I have the honour to invite your reference to previous
correspondence regarding Portuguese Timor in general and the
mining concession held there by Mr A. J. Staughton  in
2. From information furnished to me by the Australian Trade
Commissioner at Batavia some three or four months ago, based on
your letter to him of April 12th, 1937 , it appeared that 'the
(Portuguese) Minister of the Colonies  had stated that the
Staughton concession was not in danger, but that he desired that
it should be utilised . . .'.
3. From the latest information I have received from His Majesty's
Ambassador at Lisbon , it transpires that the Portuguese
Government's attitude has been: that no transfer of Mr Staughton's
concession was recognised as valid, but that they were (i.e. when
the matter was discussed) ready to reverse the decision to revoke
the concession, if Mr Staughton appealed against that decision and
intended to spend money on development.
4. In the circumstances there would appear to be some risk, if
only the information referred to in paragraph 2 above had been
available, that Mr Staughton may not have taken the action
necessary to obtain reversal of a decision to revoke his
5. I have lately mentioned the subject of this concession to the
new Governor of Portuguese Timor (Major Neves da Fontoura) who
passed through Batavia a few days ago. I was glad to find that he
is quite sympathetically disposed to the concession remaining in
Mr Staughton's hands, though he indicated that it was certainly
expected of Mr Staughton that steps would be taken to develop it.
6. The latest information I have received from Portuguese Timor (a
confidential report from a Mr J. K. Stephenson)  conflicts
somewhat with this official attitude, although, read between the
lines, it seems to furnish some explanation of this inconsistency.
Mr Stephenson states that Mr Staughton asks an 'assurance from the
Portuguese authorities that he may develop his concessions without
let or hindrance, and that subject to performance his titles are
honoured and valid, and not subject to outrageous transfer as in
the past; and that his employees and servants may at all times
proceed on their lawful occasions peaceably and not detained (sic)
as was Mr Bryant, or keys and possession of assets demanded
without due process of law as in my own case'. This assurance, he
says, has been refused. Later in his letter Mr Stephenson suggests
that if a 'climb-down by the Portuguese authorities' can be
obviated and a specific assurance obtained from them, he is sure
Mr Staughton will remit the necessary money, send a drilling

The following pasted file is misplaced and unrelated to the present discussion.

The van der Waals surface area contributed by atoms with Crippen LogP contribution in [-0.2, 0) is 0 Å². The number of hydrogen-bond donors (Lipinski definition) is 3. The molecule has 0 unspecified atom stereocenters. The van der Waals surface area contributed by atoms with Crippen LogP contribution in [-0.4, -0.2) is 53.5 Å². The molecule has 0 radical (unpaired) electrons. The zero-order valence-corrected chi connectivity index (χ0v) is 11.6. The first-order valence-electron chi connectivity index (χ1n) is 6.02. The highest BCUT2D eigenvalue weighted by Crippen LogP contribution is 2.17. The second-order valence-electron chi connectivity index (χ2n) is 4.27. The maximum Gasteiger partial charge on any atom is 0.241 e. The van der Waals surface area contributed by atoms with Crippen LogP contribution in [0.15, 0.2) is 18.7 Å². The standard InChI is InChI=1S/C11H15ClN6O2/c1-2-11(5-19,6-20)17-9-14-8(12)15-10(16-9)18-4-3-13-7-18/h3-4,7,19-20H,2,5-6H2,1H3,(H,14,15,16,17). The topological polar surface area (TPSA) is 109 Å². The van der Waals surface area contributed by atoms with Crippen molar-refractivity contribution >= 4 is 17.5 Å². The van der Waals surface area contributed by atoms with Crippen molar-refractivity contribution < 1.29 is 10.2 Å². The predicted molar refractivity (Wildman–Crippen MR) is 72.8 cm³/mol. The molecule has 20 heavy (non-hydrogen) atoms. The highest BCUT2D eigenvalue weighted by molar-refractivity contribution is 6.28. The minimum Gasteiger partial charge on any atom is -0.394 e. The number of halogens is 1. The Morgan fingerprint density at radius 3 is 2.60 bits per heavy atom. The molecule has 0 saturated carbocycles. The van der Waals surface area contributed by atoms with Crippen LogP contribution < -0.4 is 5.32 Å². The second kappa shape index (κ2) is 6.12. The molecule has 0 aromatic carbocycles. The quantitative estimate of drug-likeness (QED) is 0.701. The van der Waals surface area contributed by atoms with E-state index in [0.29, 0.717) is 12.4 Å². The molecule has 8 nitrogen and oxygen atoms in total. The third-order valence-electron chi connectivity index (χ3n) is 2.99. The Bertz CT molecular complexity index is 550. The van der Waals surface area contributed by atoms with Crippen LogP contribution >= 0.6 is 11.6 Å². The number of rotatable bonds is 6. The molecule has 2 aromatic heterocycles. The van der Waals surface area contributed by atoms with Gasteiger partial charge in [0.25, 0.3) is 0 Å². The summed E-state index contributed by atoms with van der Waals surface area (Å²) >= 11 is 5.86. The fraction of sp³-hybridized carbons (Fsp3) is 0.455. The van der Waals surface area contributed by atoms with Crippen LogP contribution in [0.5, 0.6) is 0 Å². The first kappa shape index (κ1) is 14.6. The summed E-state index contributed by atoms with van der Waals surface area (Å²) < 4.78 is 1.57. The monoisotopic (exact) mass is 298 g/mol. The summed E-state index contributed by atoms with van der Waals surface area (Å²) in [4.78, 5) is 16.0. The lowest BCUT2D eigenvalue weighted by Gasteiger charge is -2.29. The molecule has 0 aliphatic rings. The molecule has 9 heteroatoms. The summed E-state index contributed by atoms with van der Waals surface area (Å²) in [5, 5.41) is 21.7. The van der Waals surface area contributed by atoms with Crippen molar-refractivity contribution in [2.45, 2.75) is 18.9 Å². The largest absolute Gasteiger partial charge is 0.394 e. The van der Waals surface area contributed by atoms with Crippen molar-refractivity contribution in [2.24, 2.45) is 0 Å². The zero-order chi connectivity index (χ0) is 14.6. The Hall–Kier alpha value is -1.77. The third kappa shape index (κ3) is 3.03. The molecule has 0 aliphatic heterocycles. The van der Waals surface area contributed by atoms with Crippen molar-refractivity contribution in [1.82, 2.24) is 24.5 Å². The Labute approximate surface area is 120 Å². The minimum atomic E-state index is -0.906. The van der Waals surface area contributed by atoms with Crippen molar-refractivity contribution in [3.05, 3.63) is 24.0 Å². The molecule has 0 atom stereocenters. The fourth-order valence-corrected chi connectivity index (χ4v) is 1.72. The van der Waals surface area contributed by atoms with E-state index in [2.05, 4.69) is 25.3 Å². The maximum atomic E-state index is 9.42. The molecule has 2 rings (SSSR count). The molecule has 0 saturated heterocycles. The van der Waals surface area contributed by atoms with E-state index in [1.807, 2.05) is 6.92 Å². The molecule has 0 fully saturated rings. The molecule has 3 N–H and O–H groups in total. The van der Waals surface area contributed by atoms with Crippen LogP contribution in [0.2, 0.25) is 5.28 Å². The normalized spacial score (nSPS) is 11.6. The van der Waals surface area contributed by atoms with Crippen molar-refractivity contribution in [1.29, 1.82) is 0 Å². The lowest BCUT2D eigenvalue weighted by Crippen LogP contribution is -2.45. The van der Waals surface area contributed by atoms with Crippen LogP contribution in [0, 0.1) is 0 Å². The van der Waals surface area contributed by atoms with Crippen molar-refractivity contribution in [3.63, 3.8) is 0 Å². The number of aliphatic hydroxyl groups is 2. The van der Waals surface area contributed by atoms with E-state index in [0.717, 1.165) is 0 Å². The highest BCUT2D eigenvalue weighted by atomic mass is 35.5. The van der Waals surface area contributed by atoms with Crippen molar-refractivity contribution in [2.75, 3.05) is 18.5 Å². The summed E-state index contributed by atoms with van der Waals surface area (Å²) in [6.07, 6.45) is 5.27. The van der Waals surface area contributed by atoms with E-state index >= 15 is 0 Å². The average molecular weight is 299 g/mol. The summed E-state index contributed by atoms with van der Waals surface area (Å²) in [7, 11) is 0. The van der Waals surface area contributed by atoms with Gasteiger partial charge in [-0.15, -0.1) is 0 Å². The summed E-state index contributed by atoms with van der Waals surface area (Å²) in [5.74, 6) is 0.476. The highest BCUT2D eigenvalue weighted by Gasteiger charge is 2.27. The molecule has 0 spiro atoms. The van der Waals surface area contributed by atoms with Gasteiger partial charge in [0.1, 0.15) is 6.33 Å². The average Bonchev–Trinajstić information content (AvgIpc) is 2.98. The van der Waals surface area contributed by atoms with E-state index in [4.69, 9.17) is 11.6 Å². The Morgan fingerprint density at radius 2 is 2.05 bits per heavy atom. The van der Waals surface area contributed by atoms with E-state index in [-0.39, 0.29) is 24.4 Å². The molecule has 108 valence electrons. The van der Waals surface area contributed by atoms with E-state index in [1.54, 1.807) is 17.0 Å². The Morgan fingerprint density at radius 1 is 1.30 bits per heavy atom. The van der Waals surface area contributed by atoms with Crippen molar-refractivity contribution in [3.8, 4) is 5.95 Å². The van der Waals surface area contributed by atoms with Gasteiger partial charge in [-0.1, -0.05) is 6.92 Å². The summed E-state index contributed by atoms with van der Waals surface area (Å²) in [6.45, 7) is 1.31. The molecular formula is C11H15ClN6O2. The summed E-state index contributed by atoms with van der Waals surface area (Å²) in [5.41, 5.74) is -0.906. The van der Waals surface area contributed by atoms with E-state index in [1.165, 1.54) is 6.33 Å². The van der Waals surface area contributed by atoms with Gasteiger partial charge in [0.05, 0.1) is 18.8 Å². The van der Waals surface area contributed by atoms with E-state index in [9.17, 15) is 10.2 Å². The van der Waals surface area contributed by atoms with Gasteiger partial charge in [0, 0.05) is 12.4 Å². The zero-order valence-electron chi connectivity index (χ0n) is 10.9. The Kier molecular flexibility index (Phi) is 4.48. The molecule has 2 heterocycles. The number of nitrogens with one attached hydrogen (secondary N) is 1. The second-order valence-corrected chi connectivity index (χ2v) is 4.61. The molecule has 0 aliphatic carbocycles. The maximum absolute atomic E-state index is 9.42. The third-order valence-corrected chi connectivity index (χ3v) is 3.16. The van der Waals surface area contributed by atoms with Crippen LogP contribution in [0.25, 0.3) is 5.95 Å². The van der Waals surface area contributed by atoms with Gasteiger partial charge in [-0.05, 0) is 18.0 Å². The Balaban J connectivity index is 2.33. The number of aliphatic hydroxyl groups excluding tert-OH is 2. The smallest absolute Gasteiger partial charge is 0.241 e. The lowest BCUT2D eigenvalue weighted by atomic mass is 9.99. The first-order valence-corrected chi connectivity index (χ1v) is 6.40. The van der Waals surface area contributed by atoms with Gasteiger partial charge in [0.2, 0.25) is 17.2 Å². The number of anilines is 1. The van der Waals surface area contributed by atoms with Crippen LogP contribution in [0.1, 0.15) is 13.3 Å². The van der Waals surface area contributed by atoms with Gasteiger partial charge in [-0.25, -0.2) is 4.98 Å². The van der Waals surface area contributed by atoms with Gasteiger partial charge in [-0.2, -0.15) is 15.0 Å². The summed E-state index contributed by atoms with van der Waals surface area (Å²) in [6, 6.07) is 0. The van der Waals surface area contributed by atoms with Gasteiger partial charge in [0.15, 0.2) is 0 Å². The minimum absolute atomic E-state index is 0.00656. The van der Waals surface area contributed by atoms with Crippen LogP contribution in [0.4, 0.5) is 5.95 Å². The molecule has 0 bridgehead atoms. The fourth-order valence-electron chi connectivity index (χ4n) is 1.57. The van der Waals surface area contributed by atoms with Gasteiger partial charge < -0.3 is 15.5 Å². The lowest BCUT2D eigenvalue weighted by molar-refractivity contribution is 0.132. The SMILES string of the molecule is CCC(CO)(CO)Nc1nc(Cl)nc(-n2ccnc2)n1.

staff, and start work. Mr Stephenson suggests that the question of
'saving face' may be an important factor, and that Mr Staughton's
representatives and friends do not appreciate the importance of
this point, and have shown much lack of tact in 'waving the big
stick, which will never get them anywhere'.
7. A high-handed or truculent attitude may well have been a
contributory cause of much of the trouble that has occurred in the
past, and the time seems to have arrived when a change of attitude
may obtain much better results.
8. As a first step I would suggest that Mr Staughton, or his fully
accredited representative, should seek an early interview with the
new Governor, and put his case before him in as friendly a spirit
as possible, being careful to avoid any semblance of high-
handedness or hectoring. It may also contribute to smooth working
in the future if he will avoid all unnecessary recriminations
against Portuguese officials as far as possible. I feel sure that
he will meet with a friendly reception, and that Major da Fontoura
will not want difficulties put in Mr Staughton's way as long as
his representatives try to maintain friendly relations with, and
show due consideration to, the Portuguese officials with whom they
have to deal.
9. I hope that it may be possible to convince Mr Staughton both of
the importance of a tactful attitude towards the Portuguese
authorities, and of the need of demonstrating his readiness to
develop his concession.
10. I shall be very grateful if you will kindly cause enquiries to
be made of Mr Staughton to ascertain the present position, and in
particular to elicit (1) whether he duly appealed against the
decision to revoke the concession; (2) whether that decision has
been explicitly reversed; and (3) what action he is now taking to
effect the development of his concession.
11. If I could be given this information at an early date, and if
Mr Staughton is taking any early steps to open friendly discussion
of the matter with the new Governor, I shall be happy, if desired,
to write to Major da Fontoura personally as a sequel to the very
friendly conversation I have myself had with him on this subject.